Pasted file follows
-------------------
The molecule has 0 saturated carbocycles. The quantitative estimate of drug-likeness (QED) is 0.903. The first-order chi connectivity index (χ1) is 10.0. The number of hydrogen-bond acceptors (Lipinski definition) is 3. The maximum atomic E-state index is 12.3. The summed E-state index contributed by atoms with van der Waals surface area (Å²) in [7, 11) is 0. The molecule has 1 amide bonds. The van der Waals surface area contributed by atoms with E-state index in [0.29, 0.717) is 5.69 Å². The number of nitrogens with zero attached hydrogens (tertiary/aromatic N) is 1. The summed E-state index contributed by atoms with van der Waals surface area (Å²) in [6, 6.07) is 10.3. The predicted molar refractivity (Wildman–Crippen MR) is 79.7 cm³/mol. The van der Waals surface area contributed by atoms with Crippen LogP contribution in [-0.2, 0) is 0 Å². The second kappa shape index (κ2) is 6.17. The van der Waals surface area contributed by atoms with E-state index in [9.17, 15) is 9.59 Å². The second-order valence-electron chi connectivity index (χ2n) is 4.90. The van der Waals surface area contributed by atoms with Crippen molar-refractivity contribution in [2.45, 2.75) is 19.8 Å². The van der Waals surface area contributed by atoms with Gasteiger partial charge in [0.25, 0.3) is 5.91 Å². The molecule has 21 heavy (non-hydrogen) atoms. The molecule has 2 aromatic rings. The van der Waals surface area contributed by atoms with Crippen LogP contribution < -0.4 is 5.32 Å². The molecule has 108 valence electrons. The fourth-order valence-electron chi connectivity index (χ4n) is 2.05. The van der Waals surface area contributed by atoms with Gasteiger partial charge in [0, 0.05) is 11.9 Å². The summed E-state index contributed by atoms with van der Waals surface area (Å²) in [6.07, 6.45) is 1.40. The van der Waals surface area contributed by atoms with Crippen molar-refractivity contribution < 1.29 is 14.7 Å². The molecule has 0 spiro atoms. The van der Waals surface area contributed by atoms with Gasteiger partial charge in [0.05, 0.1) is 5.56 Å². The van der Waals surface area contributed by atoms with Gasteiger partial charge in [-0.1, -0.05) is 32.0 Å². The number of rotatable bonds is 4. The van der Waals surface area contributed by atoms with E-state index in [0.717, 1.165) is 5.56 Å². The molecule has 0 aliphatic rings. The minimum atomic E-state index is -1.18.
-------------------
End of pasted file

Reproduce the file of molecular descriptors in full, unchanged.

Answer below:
The molecule has 0 saturated carbocycles. The quantitative estimate of drug-likeness (QED) is 0.903. The first-order chi connectivity index (χ1) is 10.0. The number of hydrogen-bond acceptors (Lipinski definition) is 3. The maximum atomic E-state index is 12.3. The summed E-state index contributed by atoms with van der Waals surface area (Å²) in [7, 11) is 0. The molecule has 1 amide bonds. The van der Waals surface area contributed by atoms with E-state index in [0.29, 0.717) is 5.69 Å². The number of nitrogens with zero attached hydrogens (tertiary/aromatic N) is 1. The summed E-state index contributed by atoms with van der Waals surface area (Å²) in [6, 6.07) is 10.3. The predicted molar refractivity (Wildman–Crippen MR) is 79.7 cm³/mol. The van der Waals surface area contributed by atoms with Crippen LogP contribution in [-0.2, 0) is 0 Å². The second kappa shape index (κ2) is 6.17. The van der Waals surface area contributed by atoms with E-state index in [9.17, 15) is 9.59 Å². The second-order valence-electron chi connectivity index (χ2n) is 4.90. The van der Waals surface area contributed by atoms with Crippen molar-refractivity contribution in [2.45, 2.75) is 19.8 Å². The van der Waals surface area contributed by atoms with Gasteiger partial charge in [0.25, 0.3) is 5.91 Å². The molecule has 21 heavy (non-hydrogen) atoms. The molecule has 2 aromatic rings. The van der Waals surface area contributed by atoms with Crippen LogP contribution < -0.4 is 5.32 Å². The molecule has 108 valence electrons. The fourth-order valence-electron chi connectivity index (χ4n) is 2.05. The van der Waals surface area contributed by atoms with Gasteiger partial charge in [0, 0.05) is 11.9 Å². The summed E-state index contributed by atoms with van der Waals surface area (Å²) in [6.07, 6.45) is 1.40. The van der Waals surface area contributed by atoms with Crippen molar-refractivity contribution < 1.29 is 14.7 Å². The molecule has 0 spiro atoms. The van der Waals surface area contributed by atoms with Gasteiger partial charge in [0.05, 0.1) is 5.56 Å². The van der Waals surface area contributed by atoms with Gasteiger partial charge in [-0.1, -0.05) is 32.0 Å². The number of rotatable bonds is 4. The van der Waals surface area contributed by atoms with E-state index in [0.717, 1.165) is 5.56 Å². The molecule has 0 aliphatic rings. The minimum atomic E-state index is -1.18.